The results of these trials showed that the silver bearing alloys, in particular the 2.5%/Ag/2.5%Ga-Pt, showed good casting qualities. However the high vapour pressure of silver caused a considerable loss during melting.
The tests also showed that although the gold bearing alloys have a higher melting range, their casting qualities appear to be good. Attempts were made to combine the advantages of both gold and silver while minimising the vapourisation of silver by casting two further alloys, 1wt%/Au/1wt%Ag/3wt% Ga/Pt (181-193Hv as cast).
Although the loss of silver during melting was reduced, it was not entirely eliminated and the melting range was not improved. The alloy containing 3wt%Ga was also unsuitable due to its high hardness.
Casting trials were then carried out on a larger scale where trees containing up to seven dress rings were produced. The initial trials were carried out on three alloys, 3wt%Ga/Pt (for comparison only); 2.5wt%Ga 2.5wt%Au/Pt; 2wt%Ga/3wt%Au/Pt.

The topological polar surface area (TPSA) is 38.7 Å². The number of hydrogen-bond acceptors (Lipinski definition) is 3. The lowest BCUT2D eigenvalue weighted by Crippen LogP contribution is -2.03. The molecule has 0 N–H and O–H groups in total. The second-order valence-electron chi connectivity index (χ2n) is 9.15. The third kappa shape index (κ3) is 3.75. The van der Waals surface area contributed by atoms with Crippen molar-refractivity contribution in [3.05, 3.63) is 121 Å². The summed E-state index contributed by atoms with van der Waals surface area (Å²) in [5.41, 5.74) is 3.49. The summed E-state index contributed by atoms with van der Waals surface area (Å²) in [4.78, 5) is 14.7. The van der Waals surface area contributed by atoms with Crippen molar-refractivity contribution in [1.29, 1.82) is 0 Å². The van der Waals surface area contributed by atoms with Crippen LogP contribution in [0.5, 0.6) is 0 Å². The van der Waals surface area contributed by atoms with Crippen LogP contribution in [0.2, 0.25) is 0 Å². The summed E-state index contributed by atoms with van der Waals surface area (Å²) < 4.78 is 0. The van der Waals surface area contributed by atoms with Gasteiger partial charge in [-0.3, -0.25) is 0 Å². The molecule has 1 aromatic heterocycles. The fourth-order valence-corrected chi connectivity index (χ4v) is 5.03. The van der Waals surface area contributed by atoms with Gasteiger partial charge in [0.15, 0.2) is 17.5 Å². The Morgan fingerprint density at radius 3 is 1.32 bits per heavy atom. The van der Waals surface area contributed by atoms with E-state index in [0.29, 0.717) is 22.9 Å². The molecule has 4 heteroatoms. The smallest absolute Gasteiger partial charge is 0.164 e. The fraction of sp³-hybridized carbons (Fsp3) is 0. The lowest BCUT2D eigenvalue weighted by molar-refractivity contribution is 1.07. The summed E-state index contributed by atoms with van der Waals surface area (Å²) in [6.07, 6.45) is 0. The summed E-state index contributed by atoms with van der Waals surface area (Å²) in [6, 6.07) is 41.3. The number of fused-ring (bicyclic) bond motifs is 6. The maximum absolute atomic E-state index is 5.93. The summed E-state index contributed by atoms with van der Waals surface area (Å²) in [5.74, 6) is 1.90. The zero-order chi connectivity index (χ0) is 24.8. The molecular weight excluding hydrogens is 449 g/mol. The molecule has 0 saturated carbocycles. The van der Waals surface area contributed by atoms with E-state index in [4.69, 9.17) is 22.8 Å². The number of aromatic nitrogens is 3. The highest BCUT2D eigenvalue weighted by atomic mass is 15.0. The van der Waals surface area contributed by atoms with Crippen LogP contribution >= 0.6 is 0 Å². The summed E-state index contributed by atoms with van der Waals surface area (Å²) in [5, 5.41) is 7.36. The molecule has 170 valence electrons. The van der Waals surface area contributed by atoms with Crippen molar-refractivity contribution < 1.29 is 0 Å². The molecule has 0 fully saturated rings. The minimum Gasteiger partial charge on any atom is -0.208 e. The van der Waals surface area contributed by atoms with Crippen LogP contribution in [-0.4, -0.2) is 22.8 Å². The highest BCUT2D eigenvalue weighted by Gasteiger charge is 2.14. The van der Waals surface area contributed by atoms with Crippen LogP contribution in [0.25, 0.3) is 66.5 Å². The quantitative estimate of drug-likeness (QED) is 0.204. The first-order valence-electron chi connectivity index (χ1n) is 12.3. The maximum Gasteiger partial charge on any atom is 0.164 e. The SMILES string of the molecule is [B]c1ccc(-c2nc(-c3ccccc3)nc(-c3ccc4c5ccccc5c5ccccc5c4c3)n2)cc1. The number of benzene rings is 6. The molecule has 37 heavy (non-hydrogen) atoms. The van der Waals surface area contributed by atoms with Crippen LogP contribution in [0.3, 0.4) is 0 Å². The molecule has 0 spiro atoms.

These casting trials completed in air revealed that the 2%Ga/3%Au/Pt which had the highest melting range required less superheat than the other alloys with higher gallium contents to completely fill the investment trees.
______________________________________ CastingAlloy Temperature Result______________________________________3%Ga-Pt 1960° C. 2 out of 6 rings complete2.5%Ag 2.5%Au-Pt 1990° C. All complete2%Ga 3%Au-Pt 1960° C. All complete______________________________________
The effects of casting under reducing atmospheres were examined, but the results obtained from these tests were rather erratic. The radiation pyrameters used for controlling the casting temperatures gave unreliable readings when a protective atmosphere was used. Measuring the temperature of the melts with a Feussner thermocouple was also attempted but the lack of a suitable refractory sheath capable of withstanding the temperature prevented accurate results.
However, gas analysis on these alloys cast under various atmospheres did show differences in oxygen content (see Table 2).
These results show that the increased fluidity of the alloys containing gold compared with the binary gallium-platinum is due to its ability to prevent the formation of gallium oxide.